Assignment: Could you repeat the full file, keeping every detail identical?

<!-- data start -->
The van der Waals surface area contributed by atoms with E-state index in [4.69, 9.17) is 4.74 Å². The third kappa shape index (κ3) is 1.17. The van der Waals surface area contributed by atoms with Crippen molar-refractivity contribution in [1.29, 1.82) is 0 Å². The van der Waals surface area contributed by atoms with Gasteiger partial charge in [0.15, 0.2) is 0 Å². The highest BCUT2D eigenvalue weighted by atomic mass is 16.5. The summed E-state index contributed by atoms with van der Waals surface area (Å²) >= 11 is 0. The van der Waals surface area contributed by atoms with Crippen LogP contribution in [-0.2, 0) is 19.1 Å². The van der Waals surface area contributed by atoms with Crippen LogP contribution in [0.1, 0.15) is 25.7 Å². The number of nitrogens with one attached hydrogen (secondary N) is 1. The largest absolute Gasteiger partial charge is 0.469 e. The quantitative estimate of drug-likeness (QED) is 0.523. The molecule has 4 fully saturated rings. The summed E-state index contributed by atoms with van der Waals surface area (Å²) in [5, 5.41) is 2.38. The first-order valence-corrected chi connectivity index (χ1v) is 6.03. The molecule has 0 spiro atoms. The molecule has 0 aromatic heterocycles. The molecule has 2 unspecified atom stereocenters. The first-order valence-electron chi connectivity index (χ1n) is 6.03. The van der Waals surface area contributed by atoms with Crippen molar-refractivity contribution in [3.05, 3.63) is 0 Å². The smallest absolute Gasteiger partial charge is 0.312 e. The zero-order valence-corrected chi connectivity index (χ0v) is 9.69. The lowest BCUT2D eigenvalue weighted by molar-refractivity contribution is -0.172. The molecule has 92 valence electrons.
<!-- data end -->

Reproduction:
The van der Waals surface area contributed by atoms with E-state index in [4.69, 9.17) is 4.74 Å². The third kappa shape index (κ3) is 1.17. The van der Waals surface area contributed by atoms with Crippen molar-refractivity contribution in [1.29, 1.82) is 0 Å². The van der Waals surface area contributed by atoms with Gasteiger partial charge in [0.15, 0.2) is 0 Å². The highest BCUT2D eigenvalue weighted by atomic mass is 16.5. The summed E-state index contributed by atoms with van der Waals surface area (Å²) >= 11 is 0. The van der Waals surface area contributed by atoms with Crippen LogP contribution in [-0.2, 0) is 19.1 Å². The van der Waals surface area contributed by atoms with Crippen LogP contribution in [0.1, 0.15) is 25.7 Å². The number of nitrogens with one attached hydrogen (secondary N) is 1. The largest absolute Gasteiger partial charge is 0.469 e. The quantitative estimate of drug-likeness (QED) is 0.523. The molecule has 4 fully saturated rings. The summed E-state index contributed by atoms with van der Waals surface area (Å²) in [5, 5.41) is 2.38. The first-order valence-corrected chi connectivity index (χ1v) is 6.03. The molecule has 0 spiro atoms. The molecule has 0 aromatic heterocycles. The molecule has 2 unspecified atom stereocenters. The first-order valence-electron chi connectivity index (χ1n) is 6.03. The van der Waals surface area contributed by atoms with Crippen molar-refractivity contribution in [3.05, 3.63) is 0 Å². The smallest absolute Gasteiger partial charge is 0.312 e. The zero-order valence-corrected chi connectivity index (χ0v) is 9.69. The lowest BCUT2D eigenvalue weighted by molar-refractivity contribution is -0.172. The molecule has 92 valence electrons.